Aspects & Points

Repetitive Techniques 1


Repetitive techniques - repetitions of the same little motif or of larger passages several times in sequence - is one of Langgaard's special characteristics. The effects achieved by the composer in this way are the maintenance of a particular tone, and the imparting of a static character to the passage in question. In Sfærernes Musik (Music of the Spheres) (1916-18) repetitive motifs are to be found in a wide variety of forms. Other characteristic examples are the 'minimalist' 2nd Movement of the choral cycle, Rosengårdsviser (Rosengård Ballads) (1919) and several passages in Humoreske (Humouresque) (1922-23) for wind instruments and percussion.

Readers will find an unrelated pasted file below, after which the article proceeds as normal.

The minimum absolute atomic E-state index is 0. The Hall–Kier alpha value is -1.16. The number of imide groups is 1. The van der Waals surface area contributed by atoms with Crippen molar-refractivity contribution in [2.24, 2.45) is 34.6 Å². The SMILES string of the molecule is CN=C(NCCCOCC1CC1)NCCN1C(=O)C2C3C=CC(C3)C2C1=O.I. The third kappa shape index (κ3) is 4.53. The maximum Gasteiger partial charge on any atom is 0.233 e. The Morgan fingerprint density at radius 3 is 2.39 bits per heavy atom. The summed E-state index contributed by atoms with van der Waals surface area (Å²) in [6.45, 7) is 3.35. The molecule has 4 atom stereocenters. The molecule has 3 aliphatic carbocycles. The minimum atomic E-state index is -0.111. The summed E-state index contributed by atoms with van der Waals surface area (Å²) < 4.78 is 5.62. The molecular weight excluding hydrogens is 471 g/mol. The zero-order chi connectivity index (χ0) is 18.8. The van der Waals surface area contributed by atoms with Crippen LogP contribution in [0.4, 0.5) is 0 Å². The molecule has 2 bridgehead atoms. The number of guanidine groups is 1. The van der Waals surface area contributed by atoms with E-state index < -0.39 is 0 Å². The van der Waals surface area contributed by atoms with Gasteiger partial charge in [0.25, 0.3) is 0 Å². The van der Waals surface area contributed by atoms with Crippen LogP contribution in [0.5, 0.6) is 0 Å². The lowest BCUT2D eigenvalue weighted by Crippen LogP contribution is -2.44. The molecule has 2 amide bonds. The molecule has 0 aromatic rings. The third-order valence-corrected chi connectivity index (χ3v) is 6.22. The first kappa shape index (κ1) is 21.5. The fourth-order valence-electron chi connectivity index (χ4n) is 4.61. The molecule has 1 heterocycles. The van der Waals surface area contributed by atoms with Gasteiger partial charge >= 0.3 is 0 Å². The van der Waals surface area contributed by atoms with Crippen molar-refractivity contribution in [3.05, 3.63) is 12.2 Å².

Repetitive techniques were also used by Langgaard in the later years of his career. The strange composition, Hermod (1949), written for four voices and nine instruments, ends with an 8-bar passage which is circular in character, and which is to be repeated many times to indicate that the march of time has been stopped.

Another form of repetition is found in those works based on varied repetitions. Symphony No. 11 Ixion (1944- 45), and the organ piece Øde Gader (Deserted Streets) (1949) are based on short themes that provide the whole substance of the music.

Listen to the whole of Øde Gader or perhaps just the beginning, which in Langgaard's manuscript looks like this:

This sample of the music is reproduced with the permission of Edition Egtved.